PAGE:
Eventually CTM development was abandoned. Other Comodo projects took priority, and CTM remained stuck at version 2.9.161985.187 Beta. I carried on using the 2.8 version and it worked great on my systems, but the program was still very problematic for some. For my own use, CTM was a godsend for both hardware and software testing. It gave me the ability to get back to a clean baseline with just a reboot. If the system crashed while testing a new overclock, I would just reboot and restore the baseline snapshot, and in a few seconds my system would be returned to its pre-crash state. I would then change clocks/voltages and try again. This saved me a hell of a lot of time when testing the limits of different hardware.
I later saved different software mixes to fit different purposes. I created many different clean benchmarking/testing snapshots, all with their own hardware-specific setups. I could switch hardware, load the appropriate snapshot which included the specific drivers, then cleanly test/benchmark the pieces. Snapshots loaded in seconds at reboot and I didn't have to restore my backup anymore in order to ensure that there were no driver leftovers from previous tests. It is great to be able to test stuff across several reboots, and then easily return to a clean base whenever you need to.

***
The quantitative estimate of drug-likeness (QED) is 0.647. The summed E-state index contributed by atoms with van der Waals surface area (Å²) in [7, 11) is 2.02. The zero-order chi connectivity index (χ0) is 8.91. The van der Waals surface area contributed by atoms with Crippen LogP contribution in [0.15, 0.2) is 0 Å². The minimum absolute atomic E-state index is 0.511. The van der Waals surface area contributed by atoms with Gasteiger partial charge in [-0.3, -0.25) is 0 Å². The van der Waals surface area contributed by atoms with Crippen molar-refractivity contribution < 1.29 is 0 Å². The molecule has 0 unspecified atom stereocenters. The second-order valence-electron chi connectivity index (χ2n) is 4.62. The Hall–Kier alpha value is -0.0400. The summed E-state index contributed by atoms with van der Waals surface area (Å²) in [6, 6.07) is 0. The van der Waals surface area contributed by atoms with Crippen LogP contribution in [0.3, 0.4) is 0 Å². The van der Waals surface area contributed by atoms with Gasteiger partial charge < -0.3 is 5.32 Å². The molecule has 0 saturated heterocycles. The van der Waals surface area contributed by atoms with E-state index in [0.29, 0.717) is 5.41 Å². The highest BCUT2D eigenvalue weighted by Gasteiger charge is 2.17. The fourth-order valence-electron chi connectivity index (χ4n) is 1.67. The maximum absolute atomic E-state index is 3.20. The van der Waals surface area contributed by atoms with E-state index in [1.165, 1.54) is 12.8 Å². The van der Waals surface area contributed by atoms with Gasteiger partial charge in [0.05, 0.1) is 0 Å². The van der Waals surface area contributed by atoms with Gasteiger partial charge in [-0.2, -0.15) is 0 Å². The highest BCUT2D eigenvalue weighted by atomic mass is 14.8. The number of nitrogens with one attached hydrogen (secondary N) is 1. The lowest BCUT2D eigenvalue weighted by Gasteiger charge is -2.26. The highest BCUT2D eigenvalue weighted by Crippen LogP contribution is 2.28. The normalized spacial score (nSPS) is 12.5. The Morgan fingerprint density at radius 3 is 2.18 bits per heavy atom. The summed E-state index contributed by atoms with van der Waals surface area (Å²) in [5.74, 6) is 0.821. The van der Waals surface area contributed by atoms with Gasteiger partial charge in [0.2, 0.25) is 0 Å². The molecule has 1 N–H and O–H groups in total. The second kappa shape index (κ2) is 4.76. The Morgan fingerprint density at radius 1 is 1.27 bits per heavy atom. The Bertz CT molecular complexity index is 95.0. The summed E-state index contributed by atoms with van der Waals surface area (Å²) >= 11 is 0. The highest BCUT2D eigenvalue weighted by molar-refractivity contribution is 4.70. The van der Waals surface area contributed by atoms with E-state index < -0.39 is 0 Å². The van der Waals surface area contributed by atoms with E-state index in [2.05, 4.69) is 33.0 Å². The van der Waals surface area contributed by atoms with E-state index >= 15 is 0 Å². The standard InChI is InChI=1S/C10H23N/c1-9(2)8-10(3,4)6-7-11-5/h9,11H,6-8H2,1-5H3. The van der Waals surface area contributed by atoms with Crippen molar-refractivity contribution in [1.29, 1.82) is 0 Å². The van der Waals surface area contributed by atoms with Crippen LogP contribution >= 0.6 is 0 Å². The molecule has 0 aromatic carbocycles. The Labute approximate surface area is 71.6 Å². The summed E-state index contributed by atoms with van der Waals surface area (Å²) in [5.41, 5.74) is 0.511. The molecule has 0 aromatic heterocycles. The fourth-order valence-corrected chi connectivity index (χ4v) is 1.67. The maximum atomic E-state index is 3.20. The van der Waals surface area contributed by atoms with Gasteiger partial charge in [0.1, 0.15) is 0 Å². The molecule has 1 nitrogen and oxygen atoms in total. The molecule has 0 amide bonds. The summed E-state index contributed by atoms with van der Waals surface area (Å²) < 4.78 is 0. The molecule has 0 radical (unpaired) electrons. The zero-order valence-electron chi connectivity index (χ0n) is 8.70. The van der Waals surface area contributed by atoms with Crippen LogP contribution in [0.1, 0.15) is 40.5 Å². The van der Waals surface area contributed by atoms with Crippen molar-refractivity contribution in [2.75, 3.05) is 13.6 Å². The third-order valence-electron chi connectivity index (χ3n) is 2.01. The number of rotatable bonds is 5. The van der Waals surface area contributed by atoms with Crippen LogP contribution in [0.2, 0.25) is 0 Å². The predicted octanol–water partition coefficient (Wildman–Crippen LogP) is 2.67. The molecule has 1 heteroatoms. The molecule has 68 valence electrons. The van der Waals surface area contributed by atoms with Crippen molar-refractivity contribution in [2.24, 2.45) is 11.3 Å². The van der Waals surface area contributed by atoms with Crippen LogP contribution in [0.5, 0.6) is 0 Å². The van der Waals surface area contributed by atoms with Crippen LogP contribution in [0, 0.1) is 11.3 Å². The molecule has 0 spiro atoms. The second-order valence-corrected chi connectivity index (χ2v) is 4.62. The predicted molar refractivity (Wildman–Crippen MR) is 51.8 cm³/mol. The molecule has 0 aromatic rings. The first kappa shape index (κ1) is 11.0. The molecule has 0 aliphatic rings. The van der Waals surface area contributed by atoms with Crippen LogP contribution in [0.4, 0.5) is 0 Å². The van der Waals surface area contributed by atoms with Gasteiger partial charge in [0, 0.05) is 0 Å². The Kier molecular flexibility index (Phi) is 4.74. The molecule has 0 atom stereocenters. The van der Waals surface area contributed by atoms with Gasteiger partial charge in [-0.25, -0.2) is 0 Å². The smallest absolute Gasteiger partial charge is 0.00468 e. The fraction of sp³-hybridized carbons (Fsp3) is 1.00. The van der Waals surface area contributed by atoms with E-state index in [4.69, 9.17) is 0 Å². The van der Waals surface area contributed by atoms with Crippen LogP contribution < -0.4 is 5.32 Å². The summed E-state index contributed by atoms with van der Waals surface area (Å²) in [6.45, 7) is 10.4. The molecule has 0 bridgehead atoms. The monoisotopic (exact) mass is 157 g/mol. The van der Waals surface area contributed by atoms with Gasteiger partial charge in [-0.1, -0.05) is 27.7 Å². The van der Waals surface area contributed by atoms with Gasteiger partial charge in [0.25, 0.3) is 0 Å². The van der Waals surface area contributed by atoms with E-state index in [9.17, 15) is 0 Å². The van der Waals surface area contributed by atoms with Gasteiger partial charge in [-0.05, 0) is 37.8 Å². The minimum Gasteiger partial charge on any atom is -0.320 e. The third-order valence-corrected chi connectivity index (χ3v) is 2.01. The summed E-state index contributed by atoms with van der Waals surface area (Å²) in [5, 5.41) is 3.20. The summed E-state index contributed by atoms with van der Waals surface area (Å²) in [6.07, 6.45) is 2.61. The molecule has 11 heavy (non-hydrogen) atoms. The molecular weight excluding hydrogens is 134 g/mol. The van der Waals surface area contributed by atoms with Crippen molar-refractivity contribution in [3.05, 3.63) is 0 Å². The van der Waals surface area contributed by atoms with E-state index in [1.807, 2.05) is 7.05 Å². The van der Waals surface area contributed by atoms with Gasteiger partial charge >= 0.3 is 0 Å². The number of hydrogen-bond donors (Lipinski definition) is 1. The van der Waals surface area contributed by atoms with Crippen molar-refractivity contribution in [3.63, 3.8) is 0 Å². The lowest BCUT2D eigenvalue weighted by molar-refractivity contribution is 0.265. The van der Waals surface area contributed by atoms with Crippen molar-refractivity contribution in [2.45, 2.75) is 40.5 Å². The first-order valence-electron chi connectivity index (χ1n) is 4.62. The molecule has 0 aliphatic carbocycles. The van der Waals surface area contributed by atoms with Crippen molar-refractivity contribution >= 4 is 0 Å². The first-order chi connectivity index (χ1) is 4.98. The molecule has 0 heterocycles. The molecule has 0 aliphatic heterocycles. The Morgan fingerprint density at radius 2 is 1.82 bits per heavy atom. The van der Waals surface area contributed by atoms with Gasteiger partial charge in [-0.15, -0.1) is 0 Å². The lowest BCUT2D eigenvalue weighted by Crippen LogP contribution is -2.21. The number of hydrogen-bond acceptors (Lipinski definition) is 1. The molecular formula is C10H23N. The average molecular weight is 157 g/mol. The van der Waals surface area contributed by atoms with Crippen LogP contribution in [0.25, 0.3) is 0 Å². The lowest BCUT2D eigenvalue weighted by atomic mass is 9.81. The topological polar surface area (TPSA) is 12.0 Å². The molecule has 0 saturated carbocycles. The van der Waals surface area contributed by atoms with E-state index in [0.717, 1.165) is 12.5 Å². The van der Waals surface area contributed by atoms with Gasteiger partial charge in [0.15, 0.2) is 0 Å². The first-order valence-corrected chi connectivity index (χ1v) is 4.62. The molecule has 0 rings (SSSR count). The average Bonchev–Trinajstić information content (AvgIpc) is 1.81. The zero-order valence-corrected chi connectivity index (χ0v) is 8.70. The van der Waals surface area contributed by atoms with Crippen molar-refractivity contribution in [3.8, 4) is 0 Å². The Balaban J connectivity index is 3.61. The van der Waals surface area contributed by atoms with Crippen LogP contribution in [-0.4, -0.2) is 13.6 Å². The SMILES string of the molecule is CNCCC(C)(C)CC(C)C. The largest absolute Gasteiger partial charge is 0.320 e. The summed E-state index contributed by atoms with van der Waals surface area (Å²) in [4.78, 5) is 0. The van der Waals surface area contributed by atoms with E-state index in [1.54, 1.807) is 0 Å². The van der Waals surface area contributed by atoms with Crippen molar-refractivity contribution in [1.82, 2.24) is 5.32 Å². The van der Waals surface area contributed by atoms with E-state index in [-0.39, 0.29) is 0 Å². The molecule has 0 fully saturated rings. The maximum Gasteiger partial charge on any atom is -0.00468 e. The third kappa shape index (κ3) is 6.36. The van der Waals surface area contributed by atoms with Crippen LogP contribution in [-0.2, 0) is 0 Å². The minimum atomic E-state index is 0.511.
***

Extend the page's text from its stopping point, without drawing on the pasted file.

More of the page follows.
I carried on visiting the CTM forum frequently, hoping for a positive update. Fellow-fans of the software kept its legacy alive at the Comodo forum. The dedicated Save CTM thread attracted many people who posted their support for the cause of persuading Comodo to pick-up CTM once again. Melih eventually gave-in to popular demand and re-instated CTM development. This time around there was to be a major difference. The future CTM 3.0 was to be built on brand new code, the program re-written from scratch. The fans were enthusiastic with the news. A Comodo team was tasked with designing and laying the new CTM groundwork. Initially there was no projected timeframe, but it was later revealed that we should be able to get to beta stage by early spring 2012.
Time passed by and we received sporadic confirmations that the project was still under way. The initial deadline came and went, and at some point we were treated to a screenshot, a glimpse of what the new CTM3 GUI would look like:
At the end of June of 2012, Razvan Raschitor (CTM3 project manager), posted that "COMODO Time Machine 3 is still being developed. We had other priorities so we have to redirect our resources to other projects. In short time we will again concentrate all our efforts on CTM. In about two weeks I will be able to give you an estimate launch date".